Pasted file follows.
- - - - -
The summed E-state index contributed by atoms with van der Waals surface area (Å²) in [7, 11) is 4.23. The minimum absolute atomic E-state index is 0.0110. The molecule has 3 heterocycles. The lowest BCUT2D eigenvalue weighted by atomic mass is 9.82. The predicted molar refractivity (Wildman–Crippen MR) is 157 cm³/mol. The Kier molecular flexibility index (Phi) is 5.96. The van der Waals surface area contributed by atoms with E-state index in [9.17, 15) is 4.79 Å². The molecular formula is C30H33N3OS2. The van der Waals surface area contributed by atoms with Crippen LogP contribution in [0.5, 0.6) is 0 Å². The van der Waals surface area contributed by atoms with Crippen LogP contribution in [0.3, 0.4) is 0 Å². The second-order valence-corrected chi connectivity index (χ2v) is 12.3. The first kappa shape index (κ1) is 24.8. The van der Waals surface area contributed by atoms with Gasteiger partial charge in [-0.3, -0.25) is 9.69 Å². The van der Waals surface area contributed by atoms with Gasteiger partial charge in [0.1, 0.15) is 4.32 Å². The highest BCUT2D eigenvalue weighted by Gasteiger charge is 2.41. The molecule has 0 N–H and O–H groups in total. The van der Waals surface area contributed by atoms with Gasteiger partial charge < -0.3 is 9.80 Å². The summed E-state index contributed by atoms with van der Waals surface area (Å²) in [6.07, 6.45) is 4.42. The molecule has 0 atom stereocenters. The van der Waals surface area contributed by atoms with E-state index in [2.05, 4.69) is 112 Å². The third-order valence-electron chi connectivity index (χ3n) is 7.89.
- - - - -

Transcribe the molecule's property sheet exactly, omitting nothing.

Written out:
The summed E-state index contributed by atoms with van der Waals surface area (Å²) in [7, 11) is 4.23. The minimum absolute atomic E-state index is 0.0110. The molecule has 3 heterocycles. The lowest BCUT2D eigenvalue weighted by atomic mass is 9.82. The predicted molar refractivity (Wildman–Crippen MR) is 157 cm³/mol. The Kier molecular flexibility index (Phi) is 5.96. The van der Waals surface area contributed by atoms with E-state index in [9.17, 15) is 4.79 Å². The molecular formula is C30H33N3OS2. The van der Waals surface area contributed by atoms with Crippen LogP contribution in [0.5, 0.6) is 0 Å². The van der Waals surface area contributed by atoms with Crippen LogP contribution in [0.3, 0.4) is 0 Å². The second-order valence-corrected chi connectivity index (χ2v) is 12.3. The first kappa shape index (κ1) is 24.8. The van der Waals surface area contributed by atoms with Gasteiger partial charge in [-0.3, -0.25) is 9.69 Å². The van der Waals surface area contributed by atoms with Gasteiger partial charge in [0.1, 0.15) is 4.32 Å². The highest BCUT2D eigenvalue weighted by Gasteiger charge is 2.41. The molecule has 0 N–H and O–H groups in total. The van der Waals surface area contributed by atoms with Gasteiger partial charge < -0.3 is 9.80 Å². The summed E-state index contributed by atoms with van der Waals surface area (Å²) in [6.07, 6.45) is 4.42. The molecule has 0 atom stereocenters. The van der Waals surface area contributed by atoms with E-state index in [2.05, 4.69) is 112 Å². The third-order valence-electron chi connectivity index (χ3n) is 7.89.